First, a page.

President Bola Ahmed Tinubu has directed that palliatives be put in place to cushion the effect of the petrol subsidy removal on the masses.
The Group Managing Director of the Nigerian National Petroleum Company Ltd (NNPCL), Mele Kyari, disclosed this to reporters in Abuja on Thursday after meeting with the national chairman of the All Progressives Congress (APC), Abdullahi Adamu, at the party’s national secretariat.
According to Kyari, there is no going back on the petrol subsidy removal because Nigeria can no longer afford subsidy.
He said: “There was subsidy in 2022; but in 2023, not a single naira was provided for the purpose of financing the subsidy. And ultimately, we held back our fiscal obligations, we still have a net balance of over N2.8trn that the federation should have given back to the NNPC.
“For any company, when you have negative N2.8trn, there’s no company in the whole of Africa that’ll lend to you. You cannot have receivables. The provision of subsidy is there but absolutely there’s no funding for it. It means it’s only on paper. So, it doesn’t exist.
“It’s very obvious that we can no longer afford it. Subsidy bills have piled up. The country is not able to settle NNPC for the money we are spending on the subsidy.
“Therefore, pricing these petroleum at the market is the right thing to do at this time. We believe this will benefit the overall country in the long run and in a long term.
“I’m aware that Mr President has directed some engagement and some palliatives will be put in place. And I’m very sure this will happen.”
Meanwhile, Amnesty International, in a statement on Thursday by its acting director, Isa Sanusi, said the petrol subsidy removal must not worsen poverty in Nigeria. He said Tinubu’s decision to remove the subsidy had left millions of Nigerians terrified about the knock-on effects it would have on their daily lives.
“Many are concerned that they will be unable to meet the costs of education, food and healthcare. The government is yet to suggest any ways to mitigate the impact of this decision for people on low incomes.
“While all countries are required to eventually remove all fossil fuel subsidies to meet their human rights obligations in the context of the climate crisis, they should not do so in a way that undermines the ability of people on low incomes to secure their right to an adequate standard of living. It is therefore vital that the removal of the subsidy is accompanied by social cushioning and protection measures.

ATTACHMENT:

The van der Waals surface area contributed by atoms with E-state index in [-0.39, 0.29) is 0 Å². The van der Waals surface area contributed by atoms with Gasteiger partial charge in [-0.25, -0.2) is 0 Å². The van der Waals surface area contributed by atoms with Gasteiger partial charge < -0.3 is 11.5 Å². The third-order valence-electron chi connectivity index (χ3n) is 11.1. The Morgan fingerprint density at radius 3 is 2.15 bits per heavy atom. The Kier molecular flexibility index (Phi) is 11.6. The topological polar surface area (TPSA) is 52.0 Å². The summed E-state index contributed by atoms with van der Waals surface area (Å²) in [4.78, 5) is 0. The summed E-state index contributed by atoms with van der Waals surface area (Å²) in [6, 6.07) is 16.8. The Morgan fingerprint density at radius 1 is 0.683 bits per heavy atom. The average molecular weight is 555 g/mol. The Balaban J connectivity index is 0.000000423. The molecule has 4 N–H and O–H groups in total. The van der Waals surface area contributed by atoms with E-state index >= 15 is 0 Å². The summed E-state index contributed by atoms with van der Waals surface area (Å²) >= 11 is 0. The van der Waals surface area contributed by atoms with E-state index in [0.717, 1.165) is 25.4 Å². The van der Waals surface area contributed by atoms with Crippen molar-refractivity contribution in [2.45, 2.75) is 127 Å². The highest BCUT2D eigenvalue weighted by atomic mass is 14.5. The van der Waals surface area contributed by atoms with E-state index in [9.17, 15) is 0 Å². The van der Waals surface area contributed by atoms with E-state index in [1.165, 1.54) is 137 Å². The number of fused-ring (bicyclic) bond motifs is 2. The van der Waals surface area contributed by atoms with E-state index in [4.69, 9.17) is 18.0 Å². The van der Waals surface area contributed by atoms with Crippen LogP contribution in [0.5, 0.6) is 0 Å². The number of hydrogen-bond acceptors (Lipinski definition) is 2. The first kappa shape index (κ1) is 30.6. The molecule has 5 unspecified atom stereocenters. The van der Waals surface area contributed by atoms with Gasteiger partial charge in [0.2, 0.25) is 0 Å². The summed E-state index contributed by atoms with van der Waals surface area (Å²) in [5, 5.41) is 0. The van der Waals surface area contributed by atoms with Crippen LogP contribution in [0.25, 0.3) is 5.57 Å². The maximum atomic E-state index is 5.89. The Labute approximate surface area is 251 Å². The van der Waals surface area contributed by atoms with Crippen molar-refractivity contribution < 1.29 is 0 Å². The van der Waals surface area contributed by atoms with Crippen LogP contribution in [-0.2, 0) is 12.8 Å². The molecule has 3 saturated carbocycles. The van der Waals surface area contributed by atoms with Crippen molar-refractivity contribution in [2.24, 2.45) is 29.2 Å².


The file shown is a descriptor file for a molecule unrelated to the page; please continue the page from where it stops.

“Nigerians should not have to pay the price of decades of political and economic mismanagement of the subsidy scheme. The authorities must finally respond to longstanding demands by civil society and parliamentarians to investigate the fuel market chain and hold accountable all those involved in smuggling, hoarding and ‘subsidy scams’ — regardless of rank or status.
“The Nigerian authorities must urgently put in place measures to protect the rights of people most affected by the removal of the fuel subsidies and prioritize addressing widespread hunger, higher unemployment and the rapidly falling standard of living.”
Earlier yesterday, the Nigeria Labour Congress said it had no plan to hold any nationwide protest today against the petrol subsidy removal.
It said though it was outraged by what it described as “mindless price increase which is intended to bring untold hardship to ordinary Nigerians”, no protest yet.
NLC President Joe Ajaero, in a statement by the congress’ head of information unit, Benson Upah, said the labour would hold an organ meeting to deliberate on the new fuel price regime.
However, the Coalition of Northern Groups knocked the NLC over its “slow reaction” to the petrol subsidy removal.
CNG spokesperson, Abdul-Azeez Suleiman, in a statement, said: “The NLC always makes the public believe that it is protecting their interests, only to betray the course and negotiate with the government at the expense of the suffering masses.”
The Civil Society Legislative Advocacy Centre and Transparency International-Nigeria, in a statement by its Executive Director, Auwal Musa Rafsanjani, urged Tinubu to tackle the fraudulent regime in the fuel pricing to get across the controversies surrounding fuel subsidy removal. The Conference of Nigeria Parties, through its Deputy National Publicity Secretary James Ezema, yesterday urged the government to exercise caution in implementation of the petrol subsidy removal, saying the policy “is worsening the suffering of the masses.”
By Saawua Terzungwe, Idowu Isamotu, Philip S. Clement, Abbas Jimoh